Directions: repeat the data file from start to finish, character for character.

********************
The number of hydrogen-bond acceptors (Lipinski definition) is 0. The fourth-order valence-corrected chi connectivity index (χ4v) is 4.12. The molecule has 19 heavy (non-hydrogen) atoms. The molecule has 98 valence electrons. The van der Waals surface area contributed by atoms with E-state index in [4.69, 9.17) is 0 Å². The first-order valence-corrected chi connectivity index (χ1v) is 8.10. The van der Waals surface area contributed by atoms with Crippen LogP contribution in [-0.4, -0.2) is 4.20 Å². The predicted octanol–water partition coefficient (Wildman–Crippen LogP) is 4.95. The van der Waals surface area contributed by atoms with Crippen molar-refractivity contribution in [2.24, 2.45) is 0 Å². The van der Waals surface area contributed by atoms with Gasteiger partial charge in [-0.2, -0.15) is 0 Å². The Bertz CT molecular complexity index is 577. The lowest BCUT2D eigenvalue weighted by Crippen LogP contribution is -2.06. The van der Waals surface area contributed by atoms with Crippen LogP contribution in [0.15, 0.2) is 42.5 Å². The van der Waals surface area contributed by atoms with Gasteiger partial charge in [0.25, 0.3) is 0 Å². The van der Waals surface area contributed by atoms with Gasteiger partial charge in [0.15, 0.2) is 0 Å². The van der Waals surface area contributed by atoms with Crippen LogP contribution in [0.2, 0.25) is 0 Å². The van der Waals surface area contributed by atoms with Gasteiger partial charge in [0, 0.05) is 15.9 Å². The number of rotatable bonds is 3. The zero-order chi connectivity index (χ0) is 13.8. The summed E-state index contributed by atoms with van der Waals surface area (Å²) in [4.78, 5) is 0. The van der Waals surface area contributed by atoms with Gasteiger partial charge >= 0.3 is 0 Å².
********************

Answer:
The number of hydrogen-bond acceptors (Lipinski definition) is 0. The fourth-order valence-corrected chi connectivity index (χ4v) is 4.12. The molecule has 19 heavy (non-hydrogen) atoms. The molecule has 98 valence electrons. The van der Waals surface area contributed by atoms with E-state index in [4.69, 9.17) is 0 Å². The first-order valence-corrected chi connectivity index (χ1v) is 8.10. The van der Waals surface area contributed by atoms with Crippen LogP contribution in [-0.4, -0.2) is 4.20 Å². The predicted octanol–water partition coefficient (Wildman–Crippen LogP) is 4.95. The van der Waals surface area contributed by atoms with Crippen molar-refractivity contribution in [2.24, 2.45) is 0 Å². The van der Waals surface area contributed by atoms with Gasteiger partial charge in [-0.2, -0.15) is 0 Å². The Bertz CT molecular complexity index is 577. The lowest BCUT2D eigenvalue weighted by Crippen LogP contribution is -2.06. The van der Waals surface area contributed by atoms with Crippen LogP contribution in [0.15, 0.2) is 42.5 Å². The van der Waals surface area contributed by atoms with Gasteiger partial charge in [0.25, 0.3) is 0 Å². The van der Waals surface area contributed by atoms with Gasteiger partial charge in [0.15, 0.2) is 0 Å². The van der Waals surface area contributed by atoms with Crippen LogP contribution in [0.2, 0.25) is 0 Å². The van der Waals surface area contributed by atoms with Gasteiger partial charge in [0, 0.05) is 15.9 Å². The number of rotatable bonds is 3. The zero-order chi connectivity index (χ0) is 13.8. The summed E-state index contributed by atoms with van der Waals surface area (Å²) in [4.78, 5) is 0. The van der Waals surface area contributed by atoms with Gasteiger partial charge >= 0.3 is 0 Å².